Barack Obama has tried several times to say goodbye to cigarettes.
Never, say the health pundits – and Obama’s wife, Michelle.
Even if his favorable October polls hold up and he defeats John McCain (a former smoker himself, who gave up cigarettes years ago) on Tuesday, Obama will be up against a more vexing foe: his smoking habit.
Obama started smoking cigarettes about 20 years ago and has smoked intermittently since, according to a brief medical summary by his doctor in June.
Obama’s tobacco habit is hardly news, though it comes as a surprise to many voters, because he does not smoke in public. During his 2004 Senate campaign, Obama’s wife told reporters he smokes about three Marlboros a day, and he has called his smoking “an ongoing battle. ”
Michelle Obama reportedly insisted at the beginning of her husband’s presidential campaign that he swear off smoking. No known recent photographs show him holding or puffing a cigarette.
“I’ve quit periodically over the last several years,” he told the Chicago Tribune last year. “I’ve got an ironclad demand from my wife that in the stresses of the campaign I don’t succumb. I’ve been chewing Nicorette strenuously. ”
Could the next president of the United States become a poster child for smoking cessation and the millions of Americans trying to quit?
Presidents Warren Harding, Franklin Delano Roosevelt, and Lyndon Baines Johnson smoked in public. Two others, Howard Taft and Dwight Eisenhower quit before becoming president. Gerald Ford smoked a pipe. John F. Kennedy, Bill Clinton and George W. Bush are among the recent presidents who carried on the White House tradition of cigar smoking. Ulysses S. Grant is said to have smoked 20 cigars a day.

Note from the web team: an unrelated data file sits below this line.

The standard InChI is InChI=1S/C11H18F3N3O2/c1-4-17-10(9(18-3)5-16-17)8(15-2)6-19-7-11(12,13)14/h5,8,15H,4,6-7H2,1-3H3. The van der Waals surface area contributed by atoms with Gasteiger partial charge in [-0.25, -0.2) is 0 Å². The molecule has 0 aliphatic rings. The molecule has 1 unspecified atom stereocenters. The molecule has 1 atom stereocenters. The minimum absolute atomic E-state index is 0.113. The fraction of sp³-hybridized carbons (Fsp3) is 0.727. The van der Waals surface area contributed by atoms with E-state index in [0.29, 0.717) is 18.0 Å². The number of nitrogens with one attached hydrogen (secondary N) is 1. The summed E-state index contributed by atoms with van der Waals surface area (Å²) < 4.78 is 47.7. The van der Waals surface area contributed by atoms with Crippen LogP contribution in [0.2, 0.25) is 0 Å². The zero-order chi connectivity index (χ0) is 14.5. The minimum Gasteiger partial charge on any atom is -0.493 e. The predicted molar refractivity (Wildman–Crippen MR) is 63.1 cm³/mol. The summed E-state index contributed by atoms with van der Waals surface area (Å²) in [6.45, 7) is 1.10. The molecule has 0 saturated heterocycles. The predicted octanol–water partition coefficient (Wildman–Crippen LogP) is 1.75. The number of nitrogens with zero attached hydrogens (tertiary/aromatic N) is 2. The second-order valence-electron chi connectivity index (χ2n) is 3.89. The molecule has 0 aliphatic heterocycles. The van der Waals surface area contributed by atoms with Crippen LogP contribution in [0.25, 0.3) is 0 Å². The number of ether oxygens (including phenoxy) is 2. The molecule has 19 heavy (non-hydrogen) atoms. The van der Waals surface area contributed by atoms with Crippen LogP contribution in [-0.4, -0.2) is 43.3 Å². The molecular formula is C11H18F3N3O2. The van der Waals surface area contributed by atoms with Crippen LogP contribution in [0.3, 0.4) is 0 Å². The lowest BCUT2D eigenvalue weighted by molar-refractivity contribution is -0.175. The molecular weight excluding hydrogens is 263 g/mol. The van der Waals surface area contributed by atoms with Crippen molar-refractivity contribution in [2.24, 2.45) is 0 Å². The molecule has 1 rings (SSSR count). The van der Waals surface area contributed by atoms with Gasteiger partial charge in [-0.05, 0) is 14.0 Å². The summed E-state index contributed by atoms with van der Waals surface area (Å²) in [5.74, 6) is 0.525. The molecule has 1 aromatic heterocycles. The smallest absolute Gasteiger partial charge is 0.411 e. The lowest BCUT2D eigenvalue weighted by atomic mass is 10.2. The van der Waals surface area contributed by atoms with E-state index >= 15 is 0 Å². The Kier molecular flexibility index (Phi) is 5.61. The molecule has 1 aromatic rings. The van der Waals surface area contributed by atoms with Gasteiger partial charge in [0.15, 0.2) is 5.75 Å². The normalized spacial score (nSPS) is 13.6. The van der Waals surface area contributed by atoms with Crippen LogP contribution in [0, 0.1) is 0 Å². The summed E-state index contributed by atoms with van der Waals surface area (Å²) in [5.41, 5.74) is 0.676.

Nearly 19 percent of adult Oregonians smoke, down from 24 percent a decade ago. What has stayed constant is the percentage of smokers who want to quit – three out of four.
“The vast majority of smokers want to quit, ” said social psychologist Jack Hollis, a senior investigator at the Kaiser Permanente Center for Health Research. “Most have tried several times in the past year to quit.”
Typically, it takes five to seven “Quit attempts ” for a smoker to kick the tobacco habit, said Cathryn Cushing, a spokeswoman for the Tobacco Prevention Education Program in the state public health division.
Quitting “cold turkey,” without help, works for only 5 to 7 percent of smokers.
“We also know that help helps,” Cushing said. Getting reliable information, getting social support from family and friends or having a “Quit coach,” telephone counseling or face–to–face group meetings – or some combination – doubles the success rate. Getting both help and some form of medication – an antidepressant drug or nicotine–replacement therapy in the form of a nicotine patch or Nicorette gum – further improves the odds.
Some smokers also get a sudden, powerful dose of motivation in the form of bad medical news – such as a heart attack.
For most smokers trying to quit, the first week is a hellish time of physical withdrawal symptoms, including headache, anxiety and nausea.
But weeks or even months after the withdrawal symptoms wane, a quitter may remain vulnerable to relapse. Cravings for a cigarette can be brought on by all sorts of emotional “Triggers” – stress at home or on the job, a party, depression or a visit from an old “Smoking buddy. ”
Quitters are most vulnerable during what counselors call the HALT stage, when they are Hungry, Angry, Lonely or Tired.
“That’s when you have to reach out to your nonsmoking buddies and pull out all the stops to protect yourself from relapsing, ” Hollis said.
If Obama is able to cut down indefinitely to an occasional cigarette, he would be a rarity, Hollis said. Cutting back is a good strategy for smokers, as long as it’s a step toward complete quitting. But studies have shown that most so–called “chippers” find ways to become more “Efficient” smokers – more puffs per cigarette and deeper drags – that undercut their strategy and still leave them prone to the addictive craving.
One cigarette won’t hurt, such people tell themselves. But all too often, Hollis says, “It will hurt.”
Source: Oregon Live